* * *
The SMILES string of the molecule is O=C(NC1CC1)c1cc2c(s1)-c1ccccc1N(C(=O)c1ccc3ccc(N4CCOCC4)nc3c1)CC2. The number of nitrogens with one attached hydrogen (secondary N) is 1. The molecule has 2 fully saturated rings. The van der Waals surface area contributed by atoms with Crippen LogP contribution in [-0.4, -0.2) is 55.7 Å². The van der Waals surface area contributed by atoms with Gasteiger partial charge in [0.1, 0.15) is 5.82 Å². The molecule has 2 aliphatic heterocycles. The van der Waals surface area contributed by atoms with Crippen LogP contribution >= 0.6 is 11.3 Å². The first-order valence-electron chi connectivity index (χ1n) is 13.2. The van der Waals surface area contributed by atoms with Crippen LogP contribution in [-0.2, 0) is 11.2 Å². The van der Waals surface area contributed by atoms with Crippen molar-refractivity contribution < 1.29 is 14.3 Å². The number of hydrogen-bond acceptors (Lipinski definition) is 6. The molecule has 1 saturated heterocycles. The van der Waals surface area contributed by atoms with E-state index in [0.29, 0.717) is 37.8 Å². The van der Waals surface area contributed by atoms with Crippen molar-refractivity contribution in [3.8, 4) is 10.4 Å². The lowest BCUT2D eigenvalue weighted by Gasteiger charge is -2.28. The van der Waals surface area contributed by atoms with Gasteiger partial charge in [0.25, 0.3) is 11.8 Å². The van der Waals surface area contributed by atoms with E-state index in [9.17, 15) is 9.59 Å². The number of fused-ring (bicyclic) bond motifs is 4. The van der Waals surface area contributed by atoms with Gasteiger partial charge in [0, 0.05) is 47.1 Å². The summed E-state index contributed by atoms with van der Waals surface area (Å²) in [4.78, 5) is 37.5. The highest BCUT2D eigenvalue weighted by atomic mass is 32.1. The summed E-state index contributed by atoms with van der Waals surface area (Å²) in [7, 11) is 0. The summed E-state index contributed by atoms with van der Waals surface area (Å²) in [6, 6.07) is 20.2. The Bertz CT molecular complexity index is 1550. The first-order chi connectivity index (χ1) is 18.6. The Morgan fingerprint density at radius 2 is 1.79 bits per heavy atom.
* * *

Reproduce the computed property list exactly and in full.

The SMILES string of the molecule is O=C(NC1CC1)c1cc2c(s1)-c1ccccc1N(C(=O)c1ccc3ccc(N4CCOCC4)nc3c1)CC2. The number of nitrogens with one attached hydrogen (secondary N) is 1. The molecule has 2 fully saturated rings. The van der Waals surface area contributed by atoms with Crippen LogP contribution in [-0.4, -0.2) is 55.7 Å². The van der Waals surface area contributed by atoms with Gasteiger partial charge in [0.1, 0.15) is 5.82 Å². The molecule has 2 aliphatic heterocycles. The van der Waals surface area contributed by atoms with Crippen LogP contribution >= 0.6 is 11.3 Å². The first-order valence-electron chi connectivity index (χ1n) is 13.2. The van der Waals surface area contributed by atoms with Crippen LogP contribution in [-0.2, 0) is 11.2 Å². The van der Waals surface area contributed by atoms with Crippen molar-refractivity contribution < 1.29 is 14.3 Å². The number of hydrogen-bond acceptors (Lipinski definition) is 6. The molecule has 1 saturated heterocycles. The van der Waals surface area contributed by atoms with E-state index in [0.29, 0.717) is 37.8 Å². The van der Waals surface area contributed by atoms with Crippen molar-refractivity contribution in [3.8, 4) is 10.4 Å². The lowest BCUT2D eigenvalue weighted by Gasteiger charge is -2.28. The van der Waals surface area contributed by atoms with Gasteiger partial charge in [0.25, 0.3) is 11.8 Å². The van der Waals surface area contributed by atoms with E-state index in [9.17, 15) is 9.59 Å². The number of fused-ring (bicyclic) bond motifs is 4. The van der Waals surface area contributed by atoms with Gasteiger partial charge in [0, 0.05) is 47.1 Å². The summed E-state index contributed by atoms with van der Waals surface area (Å²) in [4.78, 5) is 37.5. The highest BCUT2D eigenvalue weighted by atomic mass is 32.1. The summed E-state index contributed by atoms with van der Waals surface area (Å²) in [7, 11) is 0. The summed E-state index contributed by atoms with van der Waals surface area (Å²) in [6, 6.07) is 20.2. The Bertz CT molecular complexity index is 1550. The first-order chi connectivity index (χ1) is 18.6. The Morgan fingerprint density at radius 2 is 1.79 bits per heavy atom.